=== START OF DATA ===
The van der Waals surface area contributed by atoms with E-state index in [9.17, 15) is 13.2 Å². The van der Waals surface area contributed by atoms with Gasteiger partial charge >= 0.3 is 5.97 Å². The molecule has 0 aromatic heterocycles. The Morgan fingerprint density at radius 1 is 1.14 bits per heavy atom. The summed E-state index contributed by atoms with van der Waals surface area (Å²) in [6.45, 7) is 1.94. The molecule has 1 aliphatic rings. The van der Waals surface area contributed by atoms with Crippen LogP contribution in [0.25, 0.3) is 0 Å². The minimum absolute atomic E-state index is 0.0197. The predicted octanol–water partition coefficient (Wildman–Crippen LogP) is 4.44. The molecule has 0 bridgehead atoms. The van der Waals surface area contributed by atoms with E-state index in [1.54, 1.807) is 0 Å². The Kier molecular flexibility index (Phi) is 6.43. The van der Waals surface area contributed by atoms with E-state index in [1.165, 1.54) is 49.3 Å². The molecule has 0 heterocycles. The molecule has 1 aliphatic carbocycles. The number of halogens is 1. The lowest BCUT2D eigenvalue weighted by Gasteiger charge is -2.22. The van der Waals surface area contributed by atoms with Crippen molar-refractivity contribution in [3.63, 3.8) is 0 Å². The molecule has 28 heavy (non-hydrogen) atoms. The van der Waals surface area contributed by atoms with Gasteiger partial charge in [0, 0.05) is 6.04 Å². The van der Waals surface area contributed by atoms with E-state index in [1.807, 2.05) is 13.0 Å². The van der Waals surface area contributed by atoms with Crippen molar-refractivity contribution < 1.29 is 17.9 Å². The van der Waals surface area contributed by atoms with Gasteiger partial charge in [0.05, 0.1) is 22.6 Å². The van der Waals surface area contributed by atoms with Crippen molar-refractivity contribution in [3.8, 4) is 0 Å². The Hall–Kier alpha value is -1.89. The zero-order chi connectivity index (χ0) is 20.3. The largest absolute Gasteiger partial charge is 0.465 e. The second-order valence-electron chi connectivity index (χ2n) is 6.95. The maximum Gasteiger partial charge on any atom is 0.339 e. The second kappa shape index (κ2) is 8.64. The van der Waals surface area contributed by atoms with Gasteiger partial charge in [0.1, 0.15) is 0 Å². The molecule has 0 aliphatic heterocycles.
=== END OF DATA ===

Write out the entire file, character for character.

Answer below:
The van der Waals surface area contributed by atoms with E-state index in [9.17, 15) is 13.2 Å². The van der Waals surface area contributed by atoms with Gasteiger partial charge >= 0.3 is 5.97 Å². The molecule has 0 aromatic heterocycles. The Morgan fingerprint density at radius 1 is 1.14 bits per heavy atom. The summed E-state index contributed by atoms with van der Waals surface area (Å²) in [6.45, 7) is 1.94. The molecule has 1 aliphatic rings. The van der Waals surface area contributed by atoms with Crippen LogP contribution in [0.25, 0.3) is 0 Å². The minimum absolute atomic E-state index is 0.0197. The predicted octanol–water partition coefficient (Wildman–Crippen LogP) is 4.44. The molecule has 0 bridgehead atoms. The van der Waals surface area contributed by atoms with E-state index in [1.54, 1.807) is 0 Å². The Kier molecular flexibility index (Phi) is 6.43. The van der Waals surface area contributed by atoms with E-state index in [1.165, 1.54) is 49.3 Å². The molecule has 0 heterocycles. The molecule has 1 aliphatic carbocycles. The number of halogens is 1. The lowest BCUT2D eigenvalue weighted by Gasteiger charge is -2.22. The van der Waals surface area contributed by atoms with Crippen molar-refractivity contribution in [3.63, 3.8) is 0 Å². The molecule has 28 heavy (non-hydrogen) atoms. The van der Waals surface area contributed by atoms with Gasteiger partial charge in [0, 0.05) is 6.04 Å². The van der Waals surface area contributed by atoms with E-state index in [1.807, 2.05) is 13.0 Å². The van der Waals surface area contributed by atoms with Crippen molar-refractivity contribution < 1.29 is 17.9 Å². The van der Waals surface area contributed by atoms with Gasteiger partial charge in [0.05, 0.1) is 22.6 Å². The van der Waals surface area contributed by atoms with Crippen molar-refractivity contribution in [3.8, 4) is 0 Å². The Hall–Kier alpha value is -1.89. The zero-order chi connectivity index (χ0) is 20.3. The largest absolute Gasteiger partial charge is 0.465 e. The second-order valence-electron chi connectivity index (χ2n) is 6.95. The maximum Gasteiger partial charge on any atom is 0.339 e. The second kappa shape index (κ2) is 8.64. The van der Waals surface area contributed by atoms with Gasteiger partial charge in [0.1, 0.15) is 0 Å². The molecule has 0 aliphatic heterocycles.